HYI Working Paper Series: An Yelee
Generality and Distinctiveness of Korean Language Modernization (An Yelee, Yonsei University)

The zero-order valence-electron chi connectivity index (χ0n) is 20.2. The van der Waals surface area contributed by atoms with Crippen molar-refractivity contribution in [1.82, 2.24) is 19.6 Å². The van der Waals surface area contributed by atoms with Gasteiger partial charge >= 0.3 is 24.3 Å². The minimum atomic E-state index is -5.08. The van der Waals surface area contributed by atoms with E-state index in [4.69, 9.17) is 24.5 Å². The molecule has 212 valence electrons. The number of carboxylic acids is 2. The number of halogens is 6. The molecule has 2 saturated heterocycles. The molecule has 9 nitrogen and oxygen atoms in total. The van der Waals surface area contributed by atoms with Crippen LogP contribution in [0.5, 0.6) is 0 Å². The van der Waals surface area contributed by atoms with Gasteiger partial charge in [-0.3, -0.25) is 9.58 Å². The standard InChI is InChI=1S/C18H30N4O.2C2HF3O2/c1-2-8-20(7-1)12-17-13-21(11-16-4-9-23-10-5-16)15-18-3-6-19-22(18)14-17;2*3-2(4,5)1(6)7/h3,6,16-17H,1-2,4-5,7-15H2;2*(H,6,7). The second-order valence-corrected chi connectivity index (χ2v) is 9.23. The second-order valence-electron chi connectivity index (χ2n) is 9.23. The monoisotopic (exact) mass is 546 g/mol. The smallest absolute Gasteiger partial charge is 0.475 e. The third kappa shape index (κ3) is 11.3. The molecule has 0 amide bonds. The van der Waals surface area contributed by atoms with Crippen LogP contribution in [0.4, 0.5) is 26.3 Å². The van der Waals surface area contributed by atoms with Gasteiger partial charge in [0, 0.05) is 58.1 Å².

Abstract: This present paper attempts to explore the general and unique characteristics of Korean language modernization in its early stage (1894-1910) in order to rethink the Europe-centered model of linguistic modernity. The main concern of this paper is twofold: whether the vernacularization is the essence of language modernization, and whether the phoneticism is identical to the pursuit of Westernization. It was common that the breakdown of pre-modern diglossia took place during the course of language modernization through the vernacularization; however, this does not mean that there was only one way that the conventional diglossic structure came to be dissolved. Both Europe and East Asia at large witnessed the fall of their classical language and the rise of the vernacular, whereas the Arab nations saw the evolution of the diglossia evolving into triglossia through modernizing its classical language, not the vernacular. The key factors determining the direction of language modernization were not matters of communication or culture, but rather the formation of modern national identity and power struggles. Multiple trajectories are also found when it comes to the matter of implementing phonograms. At the turn of the twentieth century in East Asia, phonetic script was considered the emblem of the civilized world, in other words, the West. The pursuit of phonograms was a shared concern in East Asia however it was only Korea that ended up implementing the phonetic script exclusively. The idea of phoneticism emerged after the encounter with the West, but this impact from the West did not just render East Asia into phonetic world. For the other East Asian countries, the adoption of a phonetic script was something foreign, Western, and futuristic; on the contrary, to Koreans, the idea of adopting a phonetic system was modern but not foreign, as there was a phonetic system, hangul created by its King in the 15th century. Early modern period reformers, on the one hand, encouraged the use of hangul and tried to prove its superiority over Chinese characters, but on the other hand they attempted to glorify King Sejong, and in doing so they insisted that the Korean nation was originally wise and smart, just like its king, but that the Chinese influence was to blame for suppressing Korea’s superiority. Therefore, to the Korean people of the early twentieth century, adopting a phonetic system did not mean Westernization in the sense that it did in other countries, but rather the recovery of ancient glory and cultural pride. Linking the invention of hangul to the innate preeminence of Korean nation has significant importance in terms of creating Korea’s modern identity.